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Special Public Hearing Meeting
Wednesday, March 11, 2009 - - 6:30 p.m.

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Present: Mayor William D. Euille, Vice Mayor Redella S. Pepper, Members of Council Ludwig P. Gaines, K. Rob Krupicka, Timothy B. Lovain and Justin M. Wilson.

Absent: Member of Council Paul C. Smedberg.

Also Present: Mr. Hartmann, City Manager; Mr. Spera, Acting City Attorney; Ms. Evans, Deputy City Manager; Mr. Castrilli, Communications Director, City Manager's Office; Mr. Gates, Assistant City Manager; Police Captain Ogden; Ms. Boyd, Director, Citizen Assistance; Mr. Johnson, Chief Financial Officer; Ms. Collins, Assistant City Manager/Director, Human Services; Mr. Baier, Director, Transportation and Environmental Services; Mr. McCobb, Transportation and Environmental Services; Ms. Smith-Page, Director, Real Estate Assessments; Ms. Niebauer, Director, Office of Human Rights; Mr. Kincannon, Director, Recreation, Arts and Cultural Activities; Dr. Gilmore, Director, Mental Health/Mental Retardation and Substance Abuse; Mr. Catlett, Director, Office of Code Administration; Mr. McPike, General Services; Mr. Coleman, General Services; and Mr. Lloyd.

Recorded by: Jacqueline M. Henderson, City Clerk and Clerk of Council

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1. Calling the Roll.

The meeting was called to order by Mayor Euille, and the City Clerk called the roll; all the members of Council were present, with the exception of Councilman Smedberg, who was absent.

2. Public Hearing on the City Manager's Proposed Annual Operating Budget for FY 2010 (Including Schools) and the Proposed Capital Improvement Program (CIP) for FY 2010-2015 (including the School CIP.) Adoption is Scheduled for Monday, April 27, 2009. A second public hearing on the budget will be held on Monday, April 13, 2009, at 4:00 p.m. In addition, a public hearing on the ordinance establishing the real property tax rate will be held on April 18, 2009, at 9:30 a.m.

The following persons participated in the public hearing on this item:

1. Patrick Cozzy, 2001 Mill Road, president, Alexandria Sheriff's Association, noted that in 1990, Council approved the concept of retirement parity for all Public Safety personnel that all plans would be funded equally. From 1990 to 2008, there have been modifications in all the retirement plans, however, equal funding remained the constant per Council's 1990 action. Last year funding on Police and Fire retirement plans increased by 18 percent while there was no raise for the Sheriff’s retirement funding, and he noted the continued disparity of the Sheriffs. He said the City Manager's budget will begin to deduct two percent of all new deputy sheriff's pay toward retirement costs, and the City Manager's budget increases funds for the Police and Fire retirement plans. He requested restoration of the retirement parity with Council action, noting that the deputy sheriff's want to be treated in a fair and equitable manner with other public safety personnel.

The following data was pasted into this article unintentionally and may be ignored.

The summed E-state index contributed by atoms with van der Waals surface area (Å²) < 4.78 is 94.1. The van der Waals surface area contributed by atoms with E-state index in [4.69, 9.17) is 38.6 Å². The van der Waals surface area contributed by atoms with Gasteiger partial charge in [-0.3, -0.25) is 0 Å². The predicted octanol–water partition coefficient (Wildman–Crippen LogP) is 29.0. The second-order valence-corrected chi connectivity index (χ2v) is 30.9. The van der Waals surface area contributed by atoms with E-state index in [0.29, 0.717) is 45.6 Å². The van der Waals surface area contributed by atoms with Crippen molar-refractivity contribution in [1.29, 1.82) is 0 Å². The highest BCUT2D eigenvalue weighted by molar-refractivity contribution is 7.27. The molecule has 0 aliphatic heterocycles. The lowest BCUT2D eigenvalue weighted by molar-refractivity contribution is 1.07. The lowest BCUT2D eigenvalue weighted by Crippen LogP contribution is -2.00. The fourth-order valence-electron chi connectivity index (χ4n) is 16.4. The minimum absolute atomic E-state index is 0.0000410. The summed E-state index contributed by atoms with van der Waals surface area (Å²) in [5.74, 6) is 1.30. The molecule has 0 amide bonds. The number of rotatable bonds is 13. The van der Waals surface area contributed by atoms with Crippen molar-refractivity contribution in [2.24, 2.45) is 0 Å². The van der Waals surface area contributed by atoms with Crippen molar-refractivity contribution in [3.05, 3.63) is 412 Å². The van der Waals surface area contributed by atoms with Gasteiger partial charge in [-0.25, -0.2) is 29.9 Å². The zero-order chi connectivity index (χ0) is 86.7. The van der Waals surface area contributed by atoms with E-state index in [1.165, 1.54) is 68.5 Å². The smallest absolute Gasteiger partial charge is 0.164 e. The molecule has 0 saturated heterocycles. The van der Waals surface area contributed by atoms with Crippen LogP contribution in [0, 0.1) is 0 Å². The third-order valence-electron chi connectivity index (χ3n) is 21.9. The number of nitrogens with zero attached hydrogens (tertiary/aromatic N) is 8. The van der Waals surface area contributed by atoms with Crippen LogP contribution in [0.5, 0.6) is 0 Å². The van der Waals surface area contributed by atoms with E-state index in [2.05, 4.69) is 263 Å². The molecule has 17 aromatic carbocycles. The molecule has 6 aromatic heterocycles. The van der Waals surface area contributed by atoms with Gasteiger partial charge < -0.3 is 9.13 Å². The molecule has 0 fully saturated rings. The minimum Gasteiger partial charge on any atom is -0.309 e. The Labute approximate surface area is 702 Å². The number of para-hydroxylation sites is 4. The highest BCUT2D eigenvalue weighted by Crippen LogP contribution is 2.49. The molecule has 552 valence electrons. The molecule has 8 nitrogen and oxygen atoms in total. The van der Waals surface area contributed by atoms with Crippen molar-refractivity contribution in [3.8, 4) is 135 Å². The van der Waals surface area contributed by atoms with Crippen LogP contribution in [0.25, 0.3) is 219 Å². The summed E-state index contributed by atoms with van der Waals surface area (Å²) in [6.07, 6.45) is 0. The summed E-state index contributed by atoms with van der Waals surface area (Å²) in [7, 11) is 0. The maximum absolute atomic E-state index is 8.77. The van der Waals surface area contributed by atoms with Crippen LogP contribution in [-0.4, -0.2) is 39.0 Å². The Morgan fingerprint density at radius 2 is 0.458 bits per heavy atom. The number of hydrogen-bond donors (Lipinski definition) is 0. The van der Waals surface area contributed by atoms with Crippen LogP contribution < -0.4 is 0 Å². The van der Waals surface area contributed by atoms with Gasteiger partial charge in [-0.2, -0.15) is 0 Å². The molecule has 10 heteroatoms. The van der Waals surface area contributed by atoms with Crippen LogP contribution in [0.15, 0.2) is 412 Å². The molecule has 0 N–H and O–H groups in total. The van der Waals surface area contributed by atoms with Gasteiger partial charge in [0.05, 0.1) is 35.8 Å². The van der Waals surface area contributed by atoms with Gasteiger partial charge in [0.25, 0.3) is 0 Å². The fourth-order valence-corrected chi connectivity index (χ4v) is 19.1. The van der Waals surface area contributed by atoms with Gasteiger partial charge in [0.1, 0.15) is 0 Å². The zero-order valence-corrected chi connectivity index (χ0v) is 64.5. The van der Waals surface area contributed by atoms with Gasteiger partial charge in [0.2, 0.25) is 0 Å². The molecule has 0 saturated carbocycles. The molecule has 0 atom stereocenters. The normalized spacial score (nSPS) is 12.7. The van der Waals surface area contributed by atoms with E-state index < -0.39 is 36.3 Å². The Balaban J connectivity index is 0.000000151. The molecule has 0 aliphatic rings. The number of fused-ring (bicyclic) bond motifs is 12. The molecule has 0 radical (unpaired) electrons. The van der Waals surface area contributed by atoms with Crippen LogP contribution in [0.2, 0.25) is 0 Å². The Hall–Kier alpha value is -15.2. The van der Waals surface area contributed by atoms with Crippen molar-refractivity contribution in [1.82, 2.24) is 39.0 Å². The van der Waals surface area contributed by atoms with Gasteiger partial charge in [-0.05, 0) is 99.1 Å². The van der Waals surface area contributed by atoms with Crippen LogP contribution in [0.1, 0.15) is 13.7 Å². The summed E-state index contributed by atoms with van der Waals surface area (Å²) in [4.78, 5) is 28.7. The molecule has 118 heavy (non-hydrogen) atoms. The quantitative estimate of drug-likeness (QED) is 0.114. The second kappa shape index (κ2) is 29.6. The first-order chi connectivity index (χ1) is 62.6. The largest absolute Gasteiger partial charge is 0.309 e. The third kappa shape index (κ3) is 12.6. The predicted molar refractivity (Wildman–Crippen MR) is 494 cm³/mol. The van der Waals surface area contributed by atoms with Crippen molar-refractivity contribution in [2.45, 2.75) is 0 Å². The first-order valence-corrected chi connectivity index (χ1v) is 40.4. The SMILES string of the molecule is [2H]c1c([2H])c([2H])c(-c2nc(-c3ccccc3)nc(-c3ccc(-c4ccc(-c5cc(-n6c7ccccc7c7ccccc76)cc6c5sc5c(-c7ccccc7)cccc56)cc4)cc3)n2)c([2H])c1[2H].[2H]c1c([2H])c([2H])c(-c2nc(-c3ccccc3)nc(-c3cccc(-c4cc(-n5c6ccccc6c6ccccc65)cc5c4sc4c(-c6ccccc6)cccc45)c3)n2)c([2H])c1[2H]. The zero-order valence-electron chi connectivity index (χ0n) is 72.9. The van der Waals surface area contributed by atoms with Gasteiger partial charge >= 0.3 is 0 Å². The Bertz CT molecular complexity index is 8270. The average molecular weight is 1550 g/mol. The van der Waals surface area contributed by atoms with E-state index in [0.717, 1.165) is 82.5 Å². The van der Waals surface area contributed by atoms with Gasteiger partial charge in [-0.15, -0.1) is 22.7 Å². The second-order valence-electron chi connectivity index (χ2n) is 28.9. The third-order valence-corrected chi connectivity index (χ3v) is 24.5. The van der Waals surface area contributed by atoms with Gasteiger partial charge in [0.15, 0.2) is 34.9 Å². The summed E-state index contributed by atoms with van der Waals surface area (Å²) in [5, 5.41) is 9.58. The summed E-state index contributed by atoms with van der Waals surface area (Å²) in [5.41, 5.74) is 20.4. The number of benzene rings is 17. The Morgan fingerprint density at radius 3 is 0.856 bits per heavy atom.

2. Nina Randolph, 424 N. Union Street, chair of the resource development committee for Healthy Families Alexandria, noted that investing in children and families in the beginning is the best answer for serving the children's future. Healthy Families provides voluntary home visiting services for first time parents. She noted that the program served 225 families, however, there are nearly 600 families needing this level of service. Ms. Randolph said they are concerned about the 17.6 percent cut to the early childhood fund and asked Council to reinstate all funding to the early childhood fund to maintain the programs to give a positive beginning for the children.

3. Ivor Braden-Horn, 29 W. Braddock Road, said she is a volunteer board member with Northern Virginia Family Service, and she spoke of the 17.6 percent reduction in all three funds--the children, youth and community funds. The partnership funds are the non-profits that provide critical services to the most at risk. She asked Council to restore full funding to all three funds. She said the General Assembly could not proceed with an investment in Alexandria Healthy Families, but they continued the Healthy Families program statewide at level funding. She said the second program is the Alexandria Access to Medication program funding, which served 275 low income residents who received medications for chronic health problems. She asked Council to hold firm to the dedicated penny tax for the housing trust fund.